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RAGE Hands-On In-Depth GamesCom 2011 Preview

RAGE’s release date is looming ever closer and at GamesCom we were given a lengthy hands-on with the game. Having been in development for over 4 years we had worries that the title might not feel as fresh and original as it initially seemed. So, were our fears justified and does RAGE stand up as another classic id Software first-person shooter?

After seeing previous versions of the game we were concerned it might feel very similar to titles such as Borderlands and Fallout 3. To some extent that still seems true and there are a lot of elements that are distinctly familiar from these titles. However, the story and visuals are distinct and after spending time in the ravaged, post-apocalyptic world, so is the gameplay.


RAGE begins with the events that led up to the annihilation of much of the human population after a catastrophic meteorite impact in 2029. Before the collision the world’s governments created the “Eden Project”, in order to preserve humanity by burying pods of specialists deep underground that were known as Arks. Your character awakens some time after the devastation to a completely changed environment: one that is now largely desert, is littered with struggling populations and hordes of vicious bandits.

The opening sequence was very well handled and coming around in a dark, claustrophobic pod was both atmospheric and memorable. As the chamber began to unseal and the tension and build up increased, we were met with a real disappointment. Playing the game on Xbox 360, to see how to the consoles could handle the id Tech 5 engine, the big opening moment was a letdown. As the Ark’s door opened we were met with an apocalyptic landscape, similar to the exit from Vault 101 in Fallout 3.

However, the draw distance and textures were disappointing and the distant objects, such as a huge dam just appeared as a grey splodge. It was even more noticeable given how good some of the graphics were elsewhere in the game and amounted to a lacklustre sequence. These issues suggest that the new engine might not necessarily be suited to consoles and elsewhere in the early missions we faced similar rendering issues that undermined the otherwise excellent visuals. It was a real shame that so early on such an obvious issue was presented and it really undermined an otherwise strong opening.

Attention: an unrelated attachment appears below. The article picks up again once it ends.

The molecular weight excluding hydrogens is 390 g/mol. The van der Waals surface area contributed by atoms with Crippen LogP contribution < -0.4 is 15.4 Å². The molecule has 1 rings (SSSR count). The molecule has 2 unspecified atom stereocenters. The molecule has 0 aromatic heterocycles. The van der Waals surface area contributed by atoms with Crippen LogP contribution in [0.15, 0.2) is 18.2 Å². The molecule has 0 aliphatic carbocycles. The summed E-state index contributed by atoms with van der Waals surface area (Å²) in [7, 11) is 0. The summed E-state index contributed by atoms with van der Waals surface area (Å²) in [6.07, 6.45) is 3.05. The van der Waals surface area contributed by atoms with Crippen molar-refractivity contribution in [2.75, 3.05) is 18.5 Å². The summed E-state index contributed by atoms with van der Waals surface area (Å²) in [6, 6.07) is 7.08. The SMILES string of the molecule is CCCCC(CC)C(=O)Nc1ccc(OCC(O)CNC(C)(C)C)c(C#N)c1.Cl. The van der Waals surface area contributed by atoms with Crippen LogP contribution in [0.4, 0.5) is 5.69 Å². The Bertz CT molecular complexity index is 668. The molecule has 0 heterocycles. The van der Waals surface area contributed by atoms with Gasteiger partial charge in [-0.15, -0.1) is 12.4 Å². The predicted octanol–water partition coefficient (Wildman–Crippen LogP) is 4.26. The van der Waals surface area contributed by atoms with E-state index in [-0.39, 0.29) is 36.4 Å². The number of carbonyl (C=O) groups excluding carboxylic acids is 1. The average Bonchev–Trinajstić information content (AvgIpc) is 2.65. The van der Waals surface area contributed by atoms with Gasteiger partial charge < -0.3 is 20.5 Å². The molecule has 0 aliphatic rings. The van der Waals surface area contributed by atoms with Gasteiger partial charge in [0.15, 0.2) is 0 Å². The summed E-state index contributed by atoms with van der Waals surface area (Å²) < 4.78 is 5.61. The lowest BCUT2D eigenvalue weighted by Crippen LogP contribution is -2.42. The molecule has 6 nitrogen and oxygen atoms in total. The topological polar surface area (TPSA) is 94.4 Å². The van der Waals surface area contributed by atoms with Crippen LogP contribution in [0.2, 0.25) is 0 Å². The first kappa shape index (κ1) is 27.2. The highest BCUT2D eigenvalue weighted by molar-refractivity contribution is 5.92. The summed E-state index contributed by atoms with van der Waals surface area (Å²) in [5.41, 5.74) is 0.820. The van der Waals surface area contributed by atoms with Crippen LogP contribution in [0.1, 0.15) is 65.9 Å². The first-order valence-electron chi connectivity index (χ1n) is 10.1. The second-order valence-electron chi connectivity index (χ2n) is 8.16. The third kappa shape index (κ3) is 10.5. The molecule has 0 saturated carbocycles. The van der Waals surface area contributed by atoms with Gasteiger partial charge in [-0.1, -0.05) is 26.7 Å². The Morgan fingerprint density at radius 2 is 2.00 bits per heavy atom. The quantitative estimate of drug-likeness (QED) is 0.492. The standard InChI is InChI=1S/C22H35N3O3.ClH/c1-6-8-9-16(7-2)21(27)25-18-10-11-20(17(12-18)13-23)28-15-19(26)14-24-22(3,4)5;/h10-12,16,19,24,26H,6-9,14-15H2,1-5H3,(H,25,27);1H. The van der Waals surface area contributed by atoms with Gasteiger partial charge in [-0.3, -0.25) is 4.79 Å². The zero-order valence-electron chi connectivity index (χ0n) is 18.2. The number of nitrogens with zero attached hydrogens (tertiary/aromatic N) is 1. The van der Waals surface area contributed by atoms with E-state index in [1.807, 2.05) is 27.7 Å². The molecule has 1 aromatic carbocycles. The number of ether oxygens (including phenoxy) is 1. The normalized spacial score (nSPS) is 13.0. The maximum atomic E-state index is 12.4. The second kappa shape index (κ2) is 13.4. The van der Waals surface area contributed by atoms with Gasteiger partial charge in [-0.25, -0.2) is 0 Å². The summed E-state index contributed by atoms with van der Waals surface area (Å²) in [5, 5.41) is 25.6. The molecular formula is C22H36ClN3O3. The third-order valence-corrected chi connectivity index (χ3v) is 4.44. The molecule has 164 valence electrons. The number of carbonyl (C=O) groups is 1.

Thankfully, there were very few other problems with RAGE and once outside into the game world we became lost in the story and combat. It’s worth noting that the music was really excellent and felt like a combination of classical Western music and some more modern influences. There were moments when the guitar riffs brought to mind the Firefly soundtrack and that was certainly no bad thing.

After exciting the vault, you bump into a friendly local named Dan Hagar, who drives you to his own settlement and asks a favour. Your first quest in game is to clear out a bandit encampment with Hagar providing you with a simple pistol and a quad bike. It’s a brief introduction and RAGE wastes no time in getting you stuck into the combat. Using the handy mini-map in the top corner of the screen, it’s very easy to find your way around the game world and reaching the bandit’s den was straightforward.

Here RAGE really felt like an id Software shooter and the gunplay was smooth, intense and enjoyable. The weapons were typically meaty and satisfying and the enemy AI was particularly impressive. The bandits took cover, attempted to flank you and worked together. It was easily some of the most impressive and challenging AI that we have seen in some time and playing the game on the hardest difficulty, Nightmare, must be a very tough undertaking. The pistol has different ammunition types, such as Fatboy Slugs that inflict more damage. This tactical choice, which seems to have been inspired by Bioshock was a nice touch and helped add more depth to the shooting.